I have quite a few different study Bibles and you can check my top 5 favorite study Bibles and why I love them so much!
- NIV Cultural Background Study Bible
- NIV Quest Study Bible
- NKJV Lucado Encouraging Word Bible
- NKJV Study Bible
- NKJV Women’s Study Bible
Marking in your Bible is perfectly okay, and totally optional
From the get-go I wrote in my Bible. It felt a little strange, but not all at the same time. I was embarrassed about it at first but I knew it was helping me and that I needed it. Writing in your Bible certainly isn’t for everyone, but there’s nothing wrong with doing so. For me, I see it as a way to more intimately connect with God while in His Word. This is my time to talk with Him and for Him to speak to me through His Word. Writing notes on the pages helps what God is revealing sink in, to remember it better, and to remind me when I come back to it again. It’s amazing to get to go back to some of my old notes from years ago when I first started reading scripture and reread my notes on the pages. Its helped me a lot in my journey.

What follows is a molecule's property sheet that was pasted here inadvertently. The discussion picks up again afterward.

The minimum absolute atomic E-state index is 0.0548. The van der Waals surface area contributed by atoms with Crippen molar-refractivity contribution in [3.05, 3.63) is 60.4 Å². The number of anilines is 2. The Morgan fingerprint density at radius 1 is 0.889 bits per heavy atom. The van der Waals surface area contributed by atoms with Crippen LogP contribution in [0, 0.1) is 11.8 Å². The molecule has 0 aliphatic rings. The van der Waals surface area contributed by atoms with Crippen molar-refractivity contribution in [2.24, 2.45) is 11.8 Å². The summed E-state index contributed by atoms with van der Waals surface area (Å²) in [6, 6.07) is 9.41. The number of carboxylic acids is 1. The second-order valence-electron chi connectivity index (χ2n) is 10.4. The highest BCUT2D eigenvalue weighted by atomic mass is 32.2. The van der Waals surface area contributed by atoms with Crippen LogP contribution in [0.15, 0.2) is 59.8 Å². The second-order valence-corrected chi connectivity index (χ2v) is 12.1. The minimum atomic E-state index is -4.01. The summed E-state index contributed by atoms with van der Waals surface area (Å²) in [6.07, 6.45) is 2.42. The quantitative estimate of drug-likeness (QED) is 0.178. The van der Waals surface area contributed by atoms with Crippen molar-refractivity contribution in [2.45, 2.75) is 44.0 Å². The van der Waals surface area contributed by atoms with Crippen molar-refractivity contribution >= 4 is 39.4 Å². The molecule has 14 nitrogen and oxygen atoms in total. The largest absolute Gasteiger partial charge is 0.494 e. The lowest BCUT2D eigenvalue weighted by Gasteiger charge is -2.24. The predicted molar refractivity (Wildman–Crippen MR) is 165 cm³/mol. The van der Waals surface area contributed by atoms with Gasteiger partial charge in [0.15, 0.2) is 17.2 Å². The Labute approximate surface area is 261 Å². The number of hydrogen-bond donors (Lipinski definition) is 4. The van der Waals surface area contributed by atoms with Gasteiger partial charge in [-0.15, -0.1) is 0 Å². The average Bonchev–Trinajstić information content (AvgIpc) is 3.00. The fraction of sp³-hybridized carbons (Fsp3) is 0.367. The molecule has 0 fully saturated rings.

There is nothing wrong with writing in the pages to help you absorb what God is telling you through His Word. One worry I have always had is that I don’t want to feel like I am destroying the pages because of using the wrong pens and highlighters. I have tested so many to find pens and highlighters that don’t bleed through the pages and have come to love these pens and these highlighters hands down above any other for writing in my Bible. A lot of people love color coding but I just love having all the fun colors for whatever is on my heart to use at the time.
Always have pens and a notebook (and sticky notes) handy